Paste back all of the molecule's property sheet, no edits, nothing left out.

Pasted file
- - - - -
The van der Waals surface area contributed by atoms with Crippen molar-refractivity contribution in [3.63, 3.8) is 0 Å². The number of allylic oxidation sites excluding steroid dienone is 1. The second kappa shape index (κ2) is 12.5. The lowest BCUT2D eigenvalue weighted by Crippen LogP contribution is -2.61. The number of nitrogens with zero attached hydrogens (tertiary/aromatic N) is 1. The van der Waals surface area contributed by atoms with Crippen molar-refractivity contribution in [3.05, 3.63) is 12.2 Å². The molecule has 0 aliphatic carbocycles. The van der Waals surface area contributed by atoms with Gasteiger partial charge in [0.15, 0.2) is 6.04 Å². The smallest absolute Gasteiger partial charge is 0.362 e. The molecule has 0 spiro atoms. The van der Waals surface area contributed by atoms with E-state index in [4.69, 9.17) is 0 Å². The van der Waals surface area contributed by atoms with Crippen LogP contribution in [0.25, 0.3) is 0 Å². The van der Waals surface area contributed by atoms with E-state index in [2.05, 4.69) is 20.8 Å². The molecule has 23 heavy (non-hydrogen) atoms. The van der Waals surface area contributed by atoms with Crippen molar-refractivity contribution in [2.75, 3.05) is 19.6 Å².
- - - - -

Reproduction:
The van der Waals surface area contributed by atoms with Crippen molar-refractivity contribution in [3.63, 3.8) is 0 Å². The number of allylic oxidation sites excluding steroid dienone is 1. The second kappa shape index (κ2) is 12.5. The lowest BCUT2D eigenvalue weighted by Crippen LogP contribution is -2.61. The number of nitrogens with zero attached hydrogens (tertiary/aromatic N) is 1. The van der Waals surface area contributed by atoms with Crippen molar-refractivity contribution in [3.05, 3.63) is 12.2 Å². The molecule has 0 aliphatic carbocycles. The van der Waals surface area contributed by atoms with Gasteiger partial charge in [0.15, 0.2) is 6.04 Å². The smallest absolute Gasteiger partial charge is 0.362 e. The molecule has 0 spiro atoms. The van der Waals surface area contributed by atoms with E-state index in [4.69, 9.17) is 0 Å². The van der Waals surface area contributed by atoms with Crippen LogP contribution in [0.25, 0.3) is 0 Å². The van der Waals surface area contributed by atoms with E-state index in [2.05, 4.69) is 20.8 Å². The molecule has 23 heavy (non-hydrogen) atoms. The van der Waals surface area contributed by atoms with Crippen molar-refractivity contribution in [2.75, 3.05) is 19.6 Å².